“That dude will do great things,” says Miki.
“In the movie version of this, he’ll rise up and lead the people,” says Steward.
“He was fasting as well,” Juan observes.
William chooses Sontag: “It had the most problems to solve, and I like solving problems.” After all the difficulty with the installation, on a “random Wednesday morning” the exhibition was up. “It was like a slap in the face,” he says. “A good slap in the face.”
Juan was most invested in the workers project, an idea he proposed and fought hard for, “but I really enjoyed the Katherine Dunham performance,” he says, especially the element of surprise. “We’re not asking for permission. She’s coming in whether you like it or not.”
“Xueqi would say it wasn’t a particular project,” Steward says. “She was most engaged by the research phase. Talking to professors, trying to understand what it was to be exemplary.”
By email from China after the quarter ends, Xueqi casts a third vote for Sontag. Although she was the main organizer of the Sagan festival, she felt more creatively invested in Sontag: she had compiled the quotes, assigned them to their panel positions, and written the exhibition description. “I saw people taking photos of the panels, sharing their personal thoughts on the quotes, or even just asking others what’s going on in Hutch.”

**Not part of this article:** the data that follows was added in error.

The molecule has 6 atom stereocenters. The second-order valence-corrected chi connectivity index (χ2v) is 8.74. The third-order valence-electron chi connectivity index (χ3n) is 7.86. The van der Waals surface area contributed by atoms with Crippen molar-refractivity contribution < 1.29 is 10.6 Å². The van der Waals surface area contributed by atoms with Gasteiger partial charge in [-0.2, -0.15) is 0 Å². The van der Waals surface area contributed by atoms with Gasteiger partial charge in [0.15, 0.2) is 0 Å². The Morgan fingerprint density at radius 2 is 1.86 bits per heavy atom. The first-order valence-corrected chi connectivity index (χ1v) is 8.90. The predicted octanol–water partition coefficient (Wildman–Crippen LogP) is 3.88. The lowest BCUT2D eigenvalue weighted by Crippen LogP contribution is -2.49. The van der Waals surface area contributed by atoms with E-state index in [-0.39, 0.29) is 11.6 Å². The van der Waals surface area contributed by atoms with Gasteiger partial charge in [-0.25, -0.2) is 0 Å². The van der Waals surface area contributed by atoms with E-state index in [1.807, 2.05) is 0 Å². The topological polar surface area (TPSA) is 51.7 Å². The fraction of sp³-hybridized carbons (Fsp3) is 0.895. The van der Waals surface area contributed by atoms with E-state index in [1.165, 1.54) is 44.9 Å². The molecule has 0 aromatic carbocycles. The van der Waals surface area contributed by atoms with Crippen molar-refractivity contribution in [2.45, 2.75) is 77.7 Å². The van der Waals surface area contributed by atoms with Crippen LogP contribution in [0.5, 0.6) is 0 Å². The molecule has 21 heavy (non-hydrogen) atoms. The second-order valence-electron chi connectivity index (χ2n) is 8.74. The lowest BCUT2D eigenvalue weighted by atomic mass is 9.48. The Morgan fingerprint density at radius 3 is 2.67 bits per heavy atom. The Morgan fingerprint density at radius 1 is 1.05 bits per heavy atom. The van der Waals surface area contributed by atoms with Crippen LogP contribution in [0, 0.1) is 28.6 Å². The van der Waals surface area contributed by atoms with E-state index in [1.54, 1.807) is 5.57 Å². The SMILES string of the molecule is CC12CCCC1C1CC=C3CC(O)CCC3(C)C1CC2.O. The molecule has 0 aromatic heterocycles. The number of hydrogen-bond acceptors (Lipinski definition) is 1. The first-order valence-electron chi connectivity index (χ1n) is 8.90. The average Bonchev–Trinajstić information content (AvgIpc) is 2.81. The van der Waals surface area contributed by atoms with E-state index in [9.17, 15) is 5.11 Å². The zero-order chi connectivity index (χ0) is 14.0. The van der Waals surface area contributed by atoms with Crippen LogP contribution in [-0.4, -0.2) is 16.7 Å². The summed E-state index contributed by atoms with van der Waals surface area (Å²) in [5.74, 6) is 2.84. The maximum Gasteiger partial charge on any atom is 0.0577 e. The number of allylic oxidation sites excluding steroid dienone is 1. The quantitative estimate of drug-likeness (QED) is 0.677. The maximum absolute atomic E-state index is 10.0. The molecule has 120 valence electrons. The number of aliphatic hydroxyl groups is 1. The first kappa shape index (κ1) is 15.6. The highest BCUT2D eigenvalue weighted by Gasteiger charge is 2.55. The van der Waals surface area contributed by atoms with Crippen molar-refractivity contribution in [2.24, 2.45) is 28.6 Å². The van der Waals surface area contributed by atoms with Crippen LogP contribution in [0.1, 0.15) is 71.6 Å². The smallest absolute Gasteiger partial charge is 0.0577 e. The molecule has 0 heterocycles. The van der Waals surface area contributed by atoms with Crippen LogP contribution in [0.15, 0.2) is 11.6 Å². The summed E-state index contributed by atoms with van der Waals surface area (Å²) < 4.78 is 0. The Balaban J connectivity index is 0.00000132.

William had noticed that too: “I saw people post on Sidechat.”
“Making fun of it,” Suttyn points out.
“Doesn’t matter,” says Juan. “They’re paying attention.”
“As far as what I learned,” says Steward, “I think I did you a disservice in letting this thing be such a big, sprawling, all-singing, all-dancing project.” Next year, she could define the scope more narrowly. But should she? “You would lose the open thinking section. I also wanted you to have the opportunity to fail,” she says: learning how to fail, and get back up, is an important life skill. “You want dessert, right?”
They all do. William orders two—one for now and one for later, while studying. “I will have a spoon,” Steward tells the waiter.
“Also, we are undergrads,” says Suttyn. “As wonderful as giving us leeway is, all of us here are like, 20.”
“I wanted to give you permission, or to show you that you don’t need permission,” says Steward. “You give you permission.”
It’s been a warm, festive, somewhat nostalgic meal, despite the looming pressure of finals. As the discussion wraps up, Steward pays with a University credit card. A few minutes later, the waiter returns apologetically. There’s a glitch with the card. It’s been declined.
Steward doesn’t even blink, just whips out her own.